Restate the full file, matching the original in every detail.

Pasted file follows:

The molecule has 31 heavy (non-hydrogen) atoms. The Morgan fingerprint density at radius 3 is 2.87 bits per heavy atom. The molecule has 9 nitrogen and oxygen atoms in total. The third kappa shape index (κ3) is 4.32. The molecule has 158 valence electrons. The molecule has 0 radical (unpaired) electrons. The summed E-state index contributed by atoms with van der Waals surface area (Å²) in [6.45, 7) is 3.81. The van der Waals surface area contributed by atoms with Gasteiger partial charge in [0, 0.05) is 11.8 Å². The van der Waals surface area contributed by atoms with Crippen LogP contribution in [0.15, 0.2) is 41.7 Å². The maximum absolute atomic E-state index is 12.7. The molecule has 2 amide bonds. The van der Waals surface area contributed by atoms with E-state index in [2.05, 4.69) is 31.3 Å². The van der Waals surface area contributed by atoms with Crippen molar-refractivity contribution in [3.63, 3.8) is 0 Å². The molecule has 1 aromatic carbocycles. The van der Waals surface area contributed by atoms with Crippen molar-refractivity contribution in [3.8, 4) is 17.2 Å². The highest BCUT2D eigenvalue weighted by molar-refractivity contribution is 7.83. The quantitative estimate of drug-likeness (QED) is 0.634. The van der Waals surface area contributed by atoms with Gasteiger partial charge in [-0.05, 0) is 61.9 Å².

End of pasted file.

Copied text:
The molecule has 31 heavy (non-hydrogen) atoms. The Morgan fingerprint density at radius 3 is 2.87 bits per heavy atom. The molecule has 9 nitrogen and oxygen atoms in total. The third kappa shape index (κ3) is 4.32. The molecule has 158 valence electrons. The molecule has 0 radical (unpaired) electrons. The summed E-state index contributed by atoms with van der Waals surface area (Å²) in [6.45, 7) is 3.81. The van der Waals surface area contributed by atoms with Gasteiger partial charge in [0, 0.05) is 11.8 Å². The van der Waals surface area contributed by atoms with Crippen LogP contribution in [0.15, 0.2) is 41.7 Å². The maximum absolute atomic E-state index is 12.7. The molecule has 2 amide bonds. The van der Waals surface area contributed by atoms with E-state index in [2.05, 4.69) is 31.3 Å². The van der Waals surface area contributed by atoms with Crippen molar-refractivity contribution in [3.63, 3.8) is 0 Å². The molecule has 1 aromatic carbocycles. The van der Waals surface area contributed by atoms with Crippen molar-refractivity contribution in [3.8, 4) is 17.2 Å². The highest BCUT2D eigenvalue weighted by molar-refractivity contribution is 7.83. The quantitative estimate of drug-likeness (QED) is 0.634. The van der Waals surface area contributed by atoms with Gasteiger partial charge in [-0.05, 0) is 61.9 Å².